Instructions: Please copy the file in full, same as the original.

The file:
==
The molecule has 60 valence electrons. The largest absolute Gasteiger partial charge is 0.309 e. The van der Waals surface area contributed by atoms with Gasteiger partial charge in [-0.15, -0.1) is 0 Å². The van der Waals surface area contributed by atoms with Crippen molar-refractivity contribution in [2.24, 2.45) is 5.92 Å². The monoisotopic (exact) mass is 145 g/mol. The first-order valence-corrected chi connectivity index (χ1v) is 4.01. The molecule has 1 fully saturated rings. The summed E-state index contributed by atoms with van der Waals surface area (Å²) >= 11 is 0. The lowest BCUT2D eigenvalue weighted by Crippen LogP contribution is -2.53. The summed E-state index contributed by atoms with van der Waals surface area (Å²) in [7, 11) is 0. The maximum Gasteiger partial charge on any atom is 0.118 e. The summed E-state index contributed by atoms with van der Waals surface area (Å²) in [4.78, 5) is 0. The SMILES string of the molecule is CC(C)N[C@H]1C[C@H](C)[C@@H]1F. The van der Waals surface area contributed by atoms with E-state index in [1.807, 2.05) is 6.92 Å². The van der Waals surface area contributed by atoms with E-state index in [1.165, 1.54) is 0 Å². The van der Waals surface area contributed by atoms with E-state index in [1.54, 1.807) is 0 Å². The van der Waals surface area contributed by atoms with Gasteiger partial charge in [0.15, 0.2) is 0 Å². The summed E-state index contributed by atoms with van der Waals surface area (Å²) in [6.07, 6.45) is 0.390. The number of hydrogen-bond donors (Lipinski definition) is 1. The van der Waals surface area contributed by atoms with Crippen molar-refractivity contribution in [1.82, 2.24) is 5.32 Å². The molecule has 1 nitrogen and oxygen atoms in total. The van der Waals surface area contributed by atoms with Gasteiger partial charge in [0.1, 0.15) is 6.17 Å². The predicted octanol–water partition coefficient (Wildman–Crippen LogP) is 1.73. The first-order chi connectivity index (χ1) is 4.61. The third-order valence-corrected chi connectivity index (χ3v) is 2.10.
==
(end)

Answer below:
The molecule has 60 valence electrons. The largest absolute Gasteiger partial charge is 0.309 e. The van der Waals surface area contributed by atoms with Gasteiger partial charge in [-0.15, -0.1) is 0 Å². The van der Waals surface area contributed by atoms with Crippen molar-refractivity contribution in [2.24, 2.45) is 5.92 Å². The monoisotopic (exact) mass is 145 g/mol. The first-order valence-corrected chi connectivity index (χ1v) is 4.01. The molecule has 1 fully saturated rings. The summed E-state index contributed by atoms with van der Waals surface area (Å²) >= 11 is 0. The lowest BCUT2D eigenvalue weighted by Crippen LogP contribution is -2.53. The summed E-state index contributed by atoms with van der Waals surface area (Å²) in [7, 11) is 0. The maximum Gasteiger partial charge on any atom is 0.118 e. The summed E-state index contributed by atoms with van der Waals surface area (Å²) in [4.78, 5) is 0. The SMILES string of the molecule is CC(C)N[C@H]1C[C@H](C)[C@@H]1F. The van der Waals surface area contributed by atoms with E-state index in [1.807, 2.05) is 6.92 Å². The van der Waals surface area contributed by atoms with E-state index in [1.165, 1.54) is 0 Å². The van der Waals surface area contributed by atoms with E-state index in [1.54, 1.807) is 0 Å². The van der Waals surface area contributed by atoms with Gasteiger partial charge in [0.15, 0.2) is 0 Å². The summed E-state index contributed by atoms with van der Waals surface area (Å²) in [6.07, 6.45) is 0.390. The number of hydrogen-bond donors (Lipinski definition) is 1. The van der Waals surface area contributed by atoms with Crippen molar-refractivity contribution in [1.82, 2.24) is 5.32 Å². The molecule has 1 nitrogen and oxygen atoms in total. The van der Waals surface area contributed by atoms with Gasteiger partial charge in [0.1, 0.15) is 6.17 Å². The predicted octanol–water partition coefficient (Wildman–Crippen LogP) is 1.73. The first-order chi connectivity index (χ1) is 4.61. The third-order valence-corrected chi connectivity index (χ3v) is 2.10.